FRAPPE segmentation confidence can be converted into a slice-level statistical weight (SLW) by replacing negative confidence values with 0. The SLWs, therefore, range from 0 (lowest confidence) to 1 (highest confidence). SLWs are then used when aggregating measurements from the slice level to the artery level, such as calculating mean wall thickness or mean lumen area as a weighted average instead of a typical unweighted average of the slice-level measurements. An artery-level weight (ALW; range, 0–1) is calculated by summing the SLWs across all cross-sectional images and dividing by the number of images. The ALWs can be used in any statistical routine that supports weighting, including linear regression, generalized linear models, etc. Using these weights (SLW/ALW) in the analysis will reduce the impact of measurements with lower confidence on the final results in an objective, unbiased, and fully automatic way.
To assess this scheme, we analyzed the repeatability of FRAPPE measurements with and without weighting applied. Seven hundred seventy subjects with scan-rescan pairs (a 6-month interval assumed to involve negligible progression) provided repeated imaging of 1484 knees. Of these, 46% were men; age, 61±9 years; body mass index, 30±5 kg/m2; 73% were hypertensive, 9% were current smokers, 10% had diabetes mellitus; and 30% took lipid-lowering medications. Mean wall thickness was 0.83±0.09 mm, and mean lumen area was 30±10 mm2. ALWs ranged from 0.05 to 0.81 (median, 0.76), although 92% had ALW >0.7. The overall coefficients of variation for repeatability of mean wall thickness and mean lumen area were 4.7% and 4.6%, respectively. After applying weighting, the overall coefficients of variation decreased to 4.0% and 4.3%, respectively—a 14% to 16% improvement. When grouped by ALW (Figure), the 2 lowest confidence groups showed the most improvement.
After applying confidence weights, FRAPPE scan-rescan coefficients of variation statistics for popliteal artery morphology measurements were similar to those from manual segmentation of carotid and intracranial arteries.4,5 This suggests that applying confidence weighting to automated FRAPPE measurements can improve measurement precision, allowing large-scale and reliable analyses of the OAI and similar cohorts. Coupled with the rich demographic, clinical, and lifestyle covariates collected over the follow-up period, this enables an in-depth assessment of popliteal plaque progression and related risk factors, providing a valuable opportunity to improve our understanding of the natural history of atherosclerosis. Automated FRAPPE segmentation and confidence weighting can be extended to other vascular beds and large-scale vessel wall magnetic resonance imaging studies for a comprehensive assessment of atherosclerosis.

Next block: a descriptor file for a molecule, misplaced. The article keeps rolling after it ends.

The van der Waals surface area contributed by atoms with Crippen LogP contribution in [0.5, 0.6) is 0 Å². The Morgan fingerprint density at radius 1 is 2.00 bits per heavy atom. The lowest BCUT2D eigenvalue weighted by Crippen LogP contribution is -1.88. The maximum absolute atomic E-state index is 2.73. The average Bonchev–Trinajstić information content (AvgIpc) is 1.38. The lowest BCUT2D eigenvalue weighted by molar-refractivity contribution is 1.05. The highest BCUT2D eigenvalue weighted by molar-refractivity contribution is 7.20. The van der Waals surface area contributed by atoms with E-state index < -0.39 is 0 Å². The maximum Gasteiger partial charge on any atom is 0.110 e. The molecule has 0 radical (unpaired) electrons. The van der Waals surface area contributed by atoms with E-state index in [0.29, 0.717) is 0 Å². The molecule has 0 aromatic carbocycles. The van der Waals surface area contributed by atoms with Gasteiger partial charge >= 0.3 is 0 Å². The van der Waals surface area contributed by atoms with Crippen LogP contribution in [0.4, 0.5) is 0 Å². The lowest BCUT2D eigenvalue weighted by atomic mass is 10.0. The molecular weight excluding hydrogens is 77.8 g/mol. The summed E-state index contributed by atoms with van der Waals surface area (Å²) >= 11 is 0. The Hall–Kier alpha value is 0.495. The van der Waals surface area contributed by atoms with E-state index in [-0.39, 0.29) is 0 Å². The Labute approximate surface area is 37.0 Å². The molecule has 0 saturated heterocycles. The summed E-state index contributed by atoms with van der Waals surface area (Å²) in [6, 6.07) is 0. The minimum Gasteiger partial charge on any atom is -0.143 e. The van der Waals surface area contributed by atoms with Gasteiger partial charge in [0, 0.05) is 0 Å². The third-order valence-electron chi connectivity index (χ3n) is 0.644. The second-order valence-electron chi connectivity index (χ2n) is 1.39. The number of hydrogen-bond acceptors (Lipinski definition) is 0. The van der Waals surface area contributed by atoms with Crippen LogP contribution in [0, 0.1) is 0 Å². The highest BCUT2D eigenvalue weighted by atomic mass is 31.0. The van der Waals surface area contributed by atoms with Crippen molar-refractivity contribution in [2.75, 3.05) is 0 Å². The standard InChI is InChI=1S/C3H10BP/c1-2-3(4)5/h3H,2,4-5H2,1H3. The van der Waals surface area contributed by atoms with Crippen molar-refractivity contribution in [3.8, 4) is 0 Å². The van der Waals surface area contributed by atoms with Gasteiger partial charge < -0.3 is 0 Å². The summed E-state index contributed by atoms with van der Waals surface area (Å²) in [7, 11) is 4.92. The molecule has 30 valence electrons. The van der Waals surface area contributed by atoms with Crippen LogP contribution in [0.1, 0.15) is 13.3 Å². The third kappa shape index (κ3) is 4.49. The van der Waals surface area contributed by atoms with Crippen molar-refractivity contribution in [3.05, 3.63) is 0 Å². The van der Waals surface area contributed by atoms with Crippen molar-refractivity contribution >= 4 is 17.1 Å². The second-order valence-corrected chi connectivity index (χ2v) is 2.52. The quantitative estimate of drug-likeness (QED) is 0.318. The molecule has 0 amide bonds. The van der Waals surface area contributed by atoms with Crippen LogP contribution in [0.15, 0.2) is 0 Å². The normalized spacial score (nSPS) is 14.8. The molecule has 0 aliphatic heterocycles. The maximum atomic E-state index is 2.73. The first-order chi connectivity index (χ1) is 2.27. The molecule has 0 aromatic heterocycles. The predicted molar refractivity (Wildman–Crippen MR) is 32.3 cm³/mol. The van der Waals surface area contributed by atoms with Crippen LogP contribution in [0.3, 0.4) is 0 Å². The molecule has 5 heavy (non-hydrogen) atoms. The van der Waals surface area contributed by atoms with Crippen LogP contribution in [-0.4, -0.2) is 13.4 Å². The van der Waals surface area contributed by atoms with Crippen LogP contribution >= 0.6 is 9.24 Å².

Sources of Funding
This project is funded by a grant from the American Heart Association to Dr Yuan (18AIML34280043). The OAI (Osteoarthritis Initiative) is a public-private partnership comprised of 5 contracts (N01-AR-2-2258, N01-AR-2-2259, N01-AR-2-2260, N01-AR-2-2261, and N01-AR-2-2262) funded by the National Institutes of Health (NIH)—a branch of the Department of Health and Human Services—and conducted by the OAI Study Investigators. Private funding partners include Merck Research Laboratories; Novartis Pharmaceuticals Corporation, GlaxoSmithKline; and Pfizer, Inc. Private sector funding for the OAI is managed by the Foundation for the NIH. This article was prepared using an OAI public use data set and does not necessarily reflect the opinions or views of the OAI investigators, the NIH, or the private funding partners. We also gratefully acknowledge the support of the Nvidia Corporation for donating graphical processing units used in the course of this study.
D.S. Hippe reports research grants from GE Healthcare, Philips Healthcare, Toshiba American Medical Systems, and Siemens Medical Solutions USA, outside the submitted work. Dr Waterton reports compensation from Bioxydyn, Ltd, outside the submitted work. The other authors report no conflicts.